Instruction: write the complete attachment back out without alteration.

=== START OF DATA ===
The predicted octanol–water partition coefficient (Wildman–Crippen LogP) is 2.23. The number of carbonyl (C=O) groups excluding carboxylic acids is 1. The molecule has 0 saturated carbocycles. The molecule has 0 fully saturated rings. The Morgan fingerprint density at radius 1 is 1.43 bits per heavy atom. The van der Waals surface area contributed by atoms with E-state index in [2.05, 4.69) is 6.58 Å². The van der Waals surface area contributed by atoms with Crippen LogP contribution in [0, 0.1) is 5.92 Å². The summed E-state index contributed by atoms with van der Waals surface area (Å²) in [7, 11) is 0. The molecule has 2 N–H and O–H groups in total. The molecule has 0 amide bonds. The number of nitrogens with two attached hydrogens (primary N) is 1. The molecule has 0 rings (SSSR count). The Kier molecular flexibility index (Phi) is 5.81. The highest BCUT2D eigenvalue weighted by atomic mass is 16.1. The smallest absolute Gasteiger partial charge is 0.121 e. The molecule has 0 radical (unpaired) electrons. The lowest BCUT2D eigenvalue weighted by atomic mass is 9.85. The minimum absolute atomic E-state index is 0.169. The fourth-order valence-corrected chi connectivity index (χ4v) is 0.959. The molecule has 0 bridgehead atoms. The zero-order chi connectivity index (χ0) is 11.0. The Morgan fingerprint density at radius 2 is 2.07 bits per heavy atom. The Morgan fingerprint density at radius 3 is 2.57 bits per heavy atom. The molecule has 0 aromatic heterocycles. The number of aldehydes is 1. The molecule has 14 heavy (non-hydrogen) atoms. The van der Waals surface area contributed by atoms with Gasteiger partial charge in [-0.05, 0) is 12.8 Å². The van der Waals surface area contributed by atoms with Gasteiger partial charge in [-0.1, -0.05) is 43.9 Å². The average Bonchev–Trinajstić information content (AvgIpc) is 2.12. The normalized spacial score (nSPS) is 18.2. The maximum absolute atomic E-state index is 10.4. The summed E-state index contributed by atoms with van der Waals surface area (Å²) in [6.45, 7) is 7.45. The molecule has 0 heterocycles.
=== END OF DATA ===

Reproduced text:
The predicted octanol–water partition coefficient (Wildman–Crippen LogP) is 2.23. The number of carbonyl (C=O) groups excluding carboxylic acids is 1. The molecule has 0 saturated carbocycles. The molecule has 0 fully saturated rings. The Morgan fingerprint density at radius 1 is 1.43 bits per heavy atom. The van der Waals surface area contributed by atoms with E-state index in [2.05, 4.69) is 6.58 Å². The van der Waals surface area contributed by atoms with Crippen LogP contribution in [0, 0.1) is 5.92 Å². The summed E-state index contributed by atoms with van der Waals surface area (Å²) in [7, 11) is 0. The molecule has 2 N–H and O–H groups in total. The molecule has 0 amide bonds. The number of nitrogens with two attached hydrogens (primary N) is 1. The molecule has 0 rings (SSSR count). The Kier molecular flexibility index (Phi) is 5.81. The highest BCUT2D eigenvalue weighted by atomic mass is 16.1. The smallest absolute Gasteiger partial charge is 0.121 e. The molecule has 0 radical (unpaired) electrons. The lowest BCUT2D eigenvalue weighted by atomic mass is 9.85. The minimum absolute atomic E-state index is 0.169. The fourth-order valence-corrected chi connectivity index (χ4v) is 0.959. The molecule has 0 bridgehead atoms. The zero-order chi connectivity index (χ0) is 11.0. The Morgan fingerprint density at radius 2 is 2.07 bits per heavy atom. The Morgan fingerprint density at radius 3 is 2.57 bits per heavy atom. The molecule has 0 aromatic heterocycles. The number of aldehydes is 1. The molecule has 14 heavy (non-hydrogen) atoms. The van der Waals surface area contributed by atoms with Gasteiger partial charge in [-0.05, 0) is 12.8 Å². The van der Waals surface area contributed by atoms with Gasteiger partial charge in [-0.1, -0.05) is 43.9 Å². The average Bonchev–Trinajstić information content (AvgIpc) is 2.12. The normalized spacial score (nSPS) is 18.2. The maximum absolute atomic E-state index is 10.4. The summed E-state index contributed by atoms with van der Waals surface area (Å²) in [6.45, 7) is 7.45. The molecule has 0 heterocycles.